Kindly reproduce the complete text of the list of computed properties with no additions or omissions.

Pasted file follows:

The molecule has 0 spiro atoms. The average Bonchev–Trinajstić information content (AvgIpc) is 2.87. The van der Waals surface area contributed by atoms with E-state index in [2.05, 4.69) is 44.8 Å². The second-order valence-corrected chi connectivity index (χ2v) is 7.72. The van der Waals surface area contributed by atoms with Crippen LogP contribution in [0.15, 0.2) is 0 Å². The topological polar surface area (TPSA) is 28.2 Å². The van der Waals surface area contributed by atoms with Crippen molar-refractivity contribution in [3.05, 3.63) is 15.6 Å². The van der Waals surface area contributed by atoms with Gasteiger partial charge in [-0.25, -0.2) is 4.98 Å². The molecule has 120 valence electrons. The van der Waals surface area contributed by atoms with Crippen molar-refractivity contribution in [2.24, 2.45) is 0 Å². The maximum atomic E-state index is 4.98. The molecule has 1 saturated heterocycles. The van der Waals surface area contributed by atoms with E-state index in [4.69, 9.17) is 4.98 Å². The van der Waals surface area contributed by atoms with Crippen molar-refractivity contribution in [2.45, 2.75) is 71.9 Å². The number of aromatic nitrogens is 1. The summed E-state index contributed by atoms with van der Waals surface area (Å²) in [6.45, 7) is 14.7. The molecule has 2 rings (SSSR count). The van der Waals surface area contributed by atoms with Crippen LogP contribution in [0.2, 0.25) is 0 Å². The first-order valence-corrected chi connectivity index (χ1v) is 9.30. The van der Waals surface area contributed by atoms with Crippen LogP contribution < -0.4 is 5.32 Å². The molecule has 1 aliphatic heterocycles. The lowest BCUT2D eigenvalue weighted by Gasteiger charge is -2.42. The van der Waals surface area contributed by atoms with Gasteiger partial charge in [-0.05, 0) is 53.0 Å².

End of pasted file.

The molecule has 0 spiro atoms. The average Bonchev–Trinajstić information content (AvgIpc) is 2.87. The van der Waals surface area contributed by atoms with E-state index in [2.05, 4.69) is 44.8 Å². The second-order valence-corrected chi connectivity index (χ2v) is 7.72. The van der Waals surface area contributed by atoms with Crippen LogP contribution in [0.15, 0.2) is 0 Å². The topological polar surface area (TPSA) is 28.2 Å². The van der Waals surface area contributed by atoms with Crippen molar-refractivity contribution in [3.05, 3.63) is 15.6 Å². The van der Waals surface area contributed by atoms with Gasteiger partial charge in [-0.25, -0.2) is 4.98 Å². The molecule has 120 valence electrons. The van der Waals surface area contributed by atoms with Crippen molar-refractivity contribution in [2.24, 2.45) is 0 Å². The maximum atomic E-state index is 4.98. The molecule has 1 saturated heterocycles. The van der Waals surface area contributed by atoms with E-state index in [4.69, 9.17) is 4.98 Å². The van der Waals surface area contributed by atoms with Crippen molar-refractivity contribution in [2.45, 2.75) is 71.9 Å². The number of aromatic nitrogens is 1. The summed E-state index contributed by atoms with van der Waals surface area (Å²) in [6.45, 7) is 14.7. The molecule has 2 rings (SSSR count). The van der Waals surface area contributed by atoms with Crippen LogP contribution in [0.2, 0.25) is 0 Å². The first-order valence-corrected chi connectivity index (χ1v) is 9.30. The van der Waals surface area contributed by atoms with Crippen LogP contribution < -0.4 is 5.32 Å². The molecule has 1 aliphatic heterocycles. The lowest BCUT2D eigenvalue weighted by Gasteiger charge is -2.42. The van der Waals surface area contributed by atoms with Gasteiger partial charge in [-0.05, 0) is 53.0 Å².